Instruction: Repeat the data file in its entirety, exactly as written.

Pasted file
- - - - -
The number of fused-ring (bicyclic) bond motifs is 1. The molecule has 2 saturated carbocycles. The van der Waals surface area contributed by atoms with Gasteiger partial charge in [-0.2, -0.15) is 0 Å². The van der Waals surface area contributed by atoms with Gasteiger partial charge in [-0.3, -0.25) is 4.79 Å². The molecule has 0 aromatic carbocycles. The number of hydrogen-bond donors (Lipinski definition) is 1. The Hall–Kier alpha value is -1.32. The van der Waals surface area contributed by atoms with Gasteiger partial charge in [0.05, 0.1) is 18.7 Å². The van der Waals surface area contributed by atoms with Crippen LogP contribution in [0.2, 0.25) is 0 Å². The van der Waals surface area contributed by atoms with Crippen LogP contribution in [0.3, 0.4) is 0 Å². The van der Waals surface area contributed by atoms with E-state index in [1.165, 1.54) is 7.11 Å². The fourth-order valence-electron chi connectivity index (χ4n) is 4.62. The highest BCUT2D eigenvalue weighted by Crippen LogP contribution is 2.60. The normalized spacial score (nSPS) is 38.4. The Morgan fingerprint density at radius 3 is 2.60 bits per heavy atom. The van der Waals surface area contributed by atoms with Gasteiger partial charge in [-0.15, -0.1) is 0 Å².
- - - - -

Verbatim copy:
The number of fused-ring (bicyclic) bond motifs is 1. The molecule has 2 saturated carbocycles. The van der Waals surface area contributed by atoms with Gasteiger partial charge in [-0.2, -0.15) is 0 Å². The van der Waals surface area contributed by atoms with Gasteiger partial charge in [-0.3, -0.25) is 4.79 Å². The molecule has 0 aromatic carbocycles. The number of hydrogen-bond donors (Lipinski definition) is 1. The Hall–Kier alpha value is -1.32. The van der Waals surface area contributed by atoms with Gasteiger partial charge in [0.05, 0.1) is 18.7 Å². The van der Waals surface area contributed by atoms with Crippen LogP contribution in [0.2, 0.25) is 0 Å². The van der Waals surface area contributed by atoms with Crippen LogP contribution in [0.3, 0.4) is 0 Å². The van der Waals surface area contributed by atoms with E-state index in [1.165, 1.54) is 7.11 Å². The fourth-order valence-electron chi connectivity index (χ4n) is 4.62. The highest BCUT2D eigenvalue weighted by Crippen LogP contribution is 2.60. The normalized spacial score (nSPS) is 38.4. The Morgan fingerprint density at radius 3 is 2.60 bits per heavy atom. The van der Waals surface area contributed by atoms with Gasteiger partial charge in [-0.15, -0.1) is 0 Å².